Senior officials are aware of the competing imperatives they now confront — that to win even the fight on Capitol Hill, they will have to accept restrictions on the military response, and in order to make the strike meaningful they must expand its scope.
“They are being pulled in two different directions,” a senior foreign official involved in the discussions said Thursday. “The worst outcome would be to come out of this bruising battle with Congress and conduct a military action that made little difference.”
Officials cautioned that the options for an increased American strike would still be limited — “think incremental increase, not exponential,” said one official — but would be intended to inflict significant damage on the Syrian military.
There are two ways of thinking about this story. The positive spin is that this is the DoD's equivalent of the Federal Reserve's "forward guidance" -- a signal to both allies and adversaries alike about what will come to pass. In monetary policy, forward guidance is a way of crafting stable expectations about the future -- not that this works all the time. In this case, one wonders whether these leaks are trying to signal to Assad and his great power benefactors the wisdom of sitting down and negotiating with the rebels rather than trying to grind out a military victory. At the risk of setting off the Bad Analogy Detector, this is akin to how both Bosnia and Kosovo played out -- and if the Syria outcome matched either of those cases, the after-action assessment would be that this would be a foreign policy triumph for the U.S. and A Good Thing for Syrians.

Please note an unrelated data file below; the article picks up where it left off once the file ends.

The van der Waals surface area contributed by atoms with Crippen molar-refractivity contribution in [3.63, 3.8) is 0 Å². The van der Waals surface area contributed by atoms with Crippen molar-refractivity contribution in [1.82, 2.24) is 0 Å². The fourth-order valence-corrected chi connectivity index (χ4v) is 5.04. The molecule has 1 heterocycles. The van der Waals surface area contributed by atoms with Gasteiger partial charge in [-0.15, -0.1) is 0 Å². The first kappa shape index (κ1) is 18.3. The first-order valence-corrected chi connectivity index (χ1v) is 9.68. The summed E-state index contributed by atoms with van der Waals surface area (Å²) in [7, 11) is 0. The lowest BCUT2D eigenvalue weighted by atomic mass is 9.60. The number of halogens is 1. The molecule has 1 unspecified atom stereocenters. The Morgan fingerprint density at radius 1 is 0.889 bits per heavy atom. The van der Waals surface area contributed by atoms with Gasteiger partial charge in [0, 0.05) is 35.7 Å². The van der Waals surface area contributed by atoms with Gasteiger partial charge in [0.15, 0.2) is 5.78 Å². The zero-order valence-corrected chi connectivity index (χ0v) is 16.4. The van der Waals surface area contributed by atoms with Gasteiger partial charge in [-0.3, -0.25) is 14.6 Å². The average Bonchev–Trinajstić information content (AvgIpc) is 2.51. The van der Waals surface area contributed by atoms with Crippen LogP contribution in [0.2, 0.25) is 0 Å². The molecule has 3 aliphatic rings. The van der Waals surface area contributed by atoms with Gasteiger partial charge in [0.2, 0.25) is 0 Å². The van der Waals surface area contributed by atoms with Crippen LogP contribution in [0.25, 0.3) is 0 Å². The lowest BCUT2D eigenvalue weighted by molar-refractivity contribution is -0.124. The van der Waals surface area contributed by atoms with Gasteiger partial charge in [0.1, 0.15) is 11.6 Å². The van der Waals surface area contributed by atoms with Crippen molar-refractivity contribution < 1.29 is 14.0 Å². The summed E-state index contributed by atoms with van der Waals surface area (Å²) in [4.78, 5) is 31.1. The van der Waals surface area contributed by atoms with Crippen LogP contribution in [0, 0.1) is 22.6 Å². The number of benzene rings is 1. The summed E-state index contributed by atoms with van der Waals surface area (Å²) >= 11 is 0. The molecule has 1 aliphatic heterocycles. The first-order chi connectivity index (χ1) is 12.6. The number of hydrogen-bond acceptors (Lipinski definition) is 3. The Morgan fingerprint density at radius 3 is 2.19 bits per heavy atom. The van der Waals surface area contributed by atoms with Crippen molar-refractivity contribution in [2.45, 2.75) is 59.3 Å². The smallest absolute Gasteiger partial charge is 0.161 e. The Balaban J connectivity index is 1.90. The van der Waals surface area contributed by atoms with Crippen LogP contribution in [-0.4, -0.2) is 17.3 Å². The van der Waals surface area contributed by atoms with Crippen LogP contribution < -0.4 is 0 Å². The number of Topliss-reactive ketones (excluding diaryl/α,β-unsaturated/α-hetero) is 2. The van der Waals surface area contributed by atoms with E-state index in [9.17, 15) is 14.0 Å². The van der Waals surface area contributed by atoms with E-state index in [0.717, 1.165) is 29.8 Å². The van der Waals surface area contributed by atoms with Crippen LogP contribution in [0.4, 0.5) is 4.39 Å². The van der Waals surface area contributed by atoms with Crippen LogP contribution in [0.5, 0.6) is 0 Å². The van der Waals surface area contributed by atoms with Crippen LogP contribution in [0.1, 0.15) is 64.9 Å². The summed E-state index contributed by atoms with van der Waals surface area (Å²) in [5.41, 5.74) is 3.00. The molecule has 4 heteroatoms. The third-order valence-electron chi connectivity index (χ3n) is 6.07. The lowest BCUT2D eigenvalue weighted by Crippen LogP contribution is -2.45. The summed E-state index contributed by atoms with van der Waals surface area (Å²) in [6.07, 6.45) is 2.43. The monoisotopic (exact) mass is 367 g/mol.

The negative spin is that, contrary to the Times reportage, Obama's decision to go to Congress is actually leading him to expand rather than contract his policy aims. It had seemed that the initial goal of this operation was to deter Assad (and other possible chemical weapons users) into not using WMDs again. Going to Congress for a few symbolic missile strikes, however, seems like an awful lot of political capital to expend for very little return. In order to curry favor with both the liberal internationalists on the Democratic side and the neoconservative sympathizers on the GOP side, the administration needs to expand its goals to include intervening in the Syrian civil war. Which means this is less about the norm against chemical weapons use and more about trying to bring an end to Syria's conflict. That's a noble cause -- I'm just not sure if it's doable.
We're in the middle of Rosh Hashanah, and at services yesterday, I noted that the siddur at my synagogue had a petty apt prayer that seems worth repeating here:
We pray for all who hold positions of leadership and responsibility in our national life. Let Your blessing rest upon them, and make them responsive to Your will, so that our nation may be to the world an example of justice and compassion.
[You're resorting to prayer?!--ed. Given how this Syria debate is playing out, yes, and given my updated Bayesian priors on how well the United States executes foreign policy in the Middle East, you're damned right I'm resorting to prayer.]
Daniel W. Drezner is professor of international politics at the Fletcher School of Law and Diplomacy at Tufts University.